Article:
The Families are almost all happy at Siam, as may be judged by the Fidelity of the Wives in nourishing their Husband, whilst he serves the King: A Service which by a kind of Oppression lasts not only six Months in a Year, but sometimes one, two, and three Years together. But when the Husband and Wife cannot support one another, they have the remedy of Divorce. ‘Tis true that it is in practice only amongst the Populace; the Rich who have several Wives, do equally keep those they love not, and those they love.

The Husband is naturally the Master of the Divorce, but he never refuseth it to his Wife, when she absolutely desires it. He restores her Portion to her, and their Children are divided amongst them in this manner. The mother has the first, the third, the fifth, and so all the odd ones. The Father has the second, fourth, sixth, and all the even ones. Hence it happens, that if there is no more than one Child, it is for the Mother; and that if the number of Children is unequal, the Mother has the more: whether they judge the Mother would take more care thereof, than the Father; or that having born them in her womb, or nourished them with her milk, she seems to have a greater Right therein than the Father; or that being weaker, she has more need of the succor of her Children than he.

After the Divorce, it is lawful for the Husband and Wife to marry again with whom they please; and it is free for the Woman to do it in the very day of the Divorce, they not troubling themselves with the Doubt that may thence arise touching the Father of the first Child, that may be born after the second Marriage. They rely on what the Wife says thereof; a great sign of the little Jealousie of this People. But tho’ the divorce be permitted, yet they consider it as a very great Evil, and as the almost certain Ruine of the Children, which are ordinarily very ill treated in the second Marriages of their Parents. So that this is one of the Causes assigned why the Country is not populous: altho’ the Siameses are fruitful, and do very frequently bring Twins.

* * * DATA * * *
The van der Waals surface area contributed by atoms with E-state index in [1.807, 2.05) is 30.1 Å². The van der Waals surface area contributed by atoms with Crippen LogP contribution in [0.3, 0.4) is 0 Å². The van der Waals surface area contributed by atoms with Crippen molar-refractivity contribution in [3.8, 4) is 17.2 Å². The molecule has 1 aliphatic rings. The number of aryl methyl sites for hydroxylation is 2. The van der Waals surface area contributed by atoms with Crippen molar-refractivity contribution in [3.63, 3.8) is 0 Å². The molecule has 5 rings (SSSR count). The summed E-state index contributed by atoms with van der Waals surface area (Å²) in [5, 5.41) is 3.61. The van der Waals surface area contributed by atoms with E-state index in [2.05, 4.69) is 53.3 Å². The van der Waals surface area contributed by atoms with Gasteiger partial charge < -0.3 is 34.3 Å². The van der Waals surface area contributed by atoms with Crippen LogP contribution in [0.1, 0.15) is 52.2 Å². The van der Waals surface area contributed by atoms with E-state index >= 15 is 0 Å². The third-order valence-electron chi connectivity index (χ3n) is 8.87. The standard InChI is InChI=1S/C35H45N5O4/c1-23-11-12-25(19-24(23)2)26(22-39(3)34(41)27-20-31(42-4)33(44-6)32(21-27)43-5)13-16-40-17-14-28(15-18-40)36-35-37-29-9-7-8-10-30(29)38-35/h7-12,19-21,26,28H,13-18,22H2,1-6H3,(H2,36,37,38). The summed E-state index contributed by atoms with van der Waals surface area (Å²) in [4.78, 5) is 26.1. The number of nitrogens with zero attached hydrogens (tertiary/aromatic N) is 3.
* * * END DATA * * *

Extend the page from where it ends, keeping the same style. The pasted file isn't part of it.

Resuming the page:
The power of the Husband is despotical in his Family, even to the selling his Children and Wives, his principal Wife excepted, whom he can only repudiate. The Widows inherit the power of their Husbands, with this restriction, that they cannot sell the Children which they have of the even number, if the Father’s Relations oppose it; for the Children dare not. After the Divorce, the Father and Mother may each sell the Children which fell to them by lot, according to the Division I have mentioned. But the parents cannot kill their Children, nor the Husband his Wives, by reason that in general all Murder is prohibited in Siam.

The Love of free persons is not ignominious, at least amongst the Populace: It is therefore look’d upon as a Marriage, and Incontinency as a Divorce. Nevertheless, the Parents do carefully watch their Daughters, as I have said; and Children are no where permitted to dispose of themselves to the prejudice of the paternal Power, which is the most natural of all Laws. Moreover, the Siameses are naturally too proud easily to give themselves to Foreigners, or at least to invite them. The Peguins which are at Siam, as being Strangers themselves, do more highly esteem of Foreigners; and do pass for debauched persons in the minds of those who understand not that they seek a Husband. Thus they continue faithful until they are abandon’d; and if they prove big with Child, they are not less esteem’d amongst those of their Nation; and they do even glory in having had a white Man for a Husband. It may be also that they are of a more amorous Complexion than the Siameses; they have all at least more spirit and briskness. ‘Tis an established opinion in the Indies, that the people have more or less vigor and spirit, according as they are nearer, or remoter from Pegu.